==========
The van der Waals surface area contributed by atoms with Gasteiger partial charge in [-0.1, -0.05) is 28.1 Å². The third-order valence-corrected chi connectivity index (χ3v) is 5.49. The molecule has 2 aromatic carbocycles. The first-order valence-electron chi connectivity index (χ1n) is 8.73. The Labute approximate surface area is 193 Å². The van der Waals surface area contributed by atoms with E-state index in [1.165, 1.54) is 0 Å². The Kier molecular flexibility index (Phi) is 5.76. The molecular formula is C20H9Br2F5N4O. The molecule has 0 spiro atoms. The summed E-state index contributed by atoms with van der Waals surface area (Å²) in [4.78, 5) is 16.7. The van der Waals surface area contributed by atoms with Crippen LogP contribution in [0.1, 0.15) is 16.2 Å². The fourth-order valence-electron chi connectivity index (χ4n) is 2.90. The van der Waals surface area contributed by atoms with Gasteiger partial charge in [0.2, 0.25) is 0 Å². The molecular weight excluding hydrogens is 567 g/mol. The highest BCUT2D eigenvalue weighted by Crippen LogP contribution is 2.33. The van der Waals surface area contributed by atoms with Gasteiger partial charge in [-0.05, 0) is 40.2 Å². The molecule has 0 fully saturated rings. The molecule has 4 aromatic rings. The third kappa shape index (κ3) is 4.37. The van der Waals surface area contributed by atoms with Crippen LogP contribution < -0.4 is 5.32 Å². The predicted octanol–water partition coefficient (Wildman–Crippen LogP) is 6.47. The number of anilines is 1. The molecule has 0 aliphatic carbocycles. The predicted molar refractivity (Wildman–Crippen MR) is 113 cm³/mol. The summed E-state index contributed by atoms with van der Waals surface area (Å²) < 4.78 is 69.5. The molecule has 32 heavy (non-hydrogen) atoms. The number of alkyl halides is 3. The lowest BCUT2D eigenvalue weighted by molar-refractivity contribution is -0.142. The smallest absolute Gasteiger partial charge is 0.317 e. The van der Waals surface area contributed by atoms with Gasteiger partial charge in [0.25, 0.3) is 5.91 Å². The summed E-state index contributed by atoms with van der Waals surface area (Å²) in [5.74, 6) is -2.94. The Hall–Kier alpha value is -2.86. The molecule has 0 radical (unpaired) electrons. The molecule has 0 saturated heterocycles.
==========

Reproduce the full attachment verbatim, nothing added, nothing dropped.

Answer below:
The van der Waals surface area contributed by atoms with Gasteiger partial charge in [-0.1, -0.05) is 28.1 Å². The third-order valence-corrected chi connectivity index (χ3v) is 5.49. The molecule has 2 aromatic carbocycles. The first-order valence-electron chi connectivity index (χ1n) is 8.73. The Labute approximate surface area is 193 Å². The van der Waals surface area contributed by atoms with E-state index in [1.165, 1.54) is 0 Å². The Kier molecular flexibility index (Phi) is 5.76. The molecular formula is C20H9Br2F5N4O. The molecule has 0 spiro atoms. The summed E-state index contributed by atoms with van der Waals surface area (Å²) in [4.78, 5) is 16.7. The van der Waals surface area contributed by atoms with Crippen LogP contribution in [0.1, 0.15) is 16.2 Å². The fourth-order valence-electron chi connectivity index (χ4n) is 2.90. The van der Waals surface area contributed by atoms with Gasteiger partial charge in [0.2, 0.25) is 0 Å². The molecular weight excluding hydrogens is 567 g/mol. The highest BCUT2D eigenvalue weighted by Crippen LogP contribution is 2.33. The van der Waals surface area contributed by atoms with Gasteiger partial charge in [-0.05, 0) is 40.2 Å². The molecule has 0 fully saturated rings. The molecule has 4 aromatic rings. The third kappa shape index (κ3) is 4.37. The van der Waals surface area contributed by atoms with Crippen LogP contribution < -0.4 is 5.32 Å². The predicted octanol–water partition coefficient (Wildman–Crippen LogP) is 6.47. The number of anilines is 1. The molecule has 0 aliphatic carbocycles. The predicted molar refractivity (Wildman–Crippen MR) is 113 cm³/mol. The summed E-state index contributed by atoms with van der Waals surface area (Å²) < 4.78 is 69.5. The molecule has 32 heavy (non-hydrogen) atoms. The number of alkyl halides is 3. The lowest BCUT2D eigenvalue weighted by molar-refractivity contribution is -0.142. The smallest absolute Gasteiger partial charge is 0.317 e. The van der Waals surface area contributed by atoms with Gasteiger partial charge in [0.25, 0.3) is 5.91 Å². The summed E-state index contributed by atoms with van der Waals surface area (Å²) in [5.74, 6) is -2.94. The Hall–Kier alpha value is -2.86. The molecule has 0 radical (unpaired) electrons. The molecule has 0 saturated heterocycles.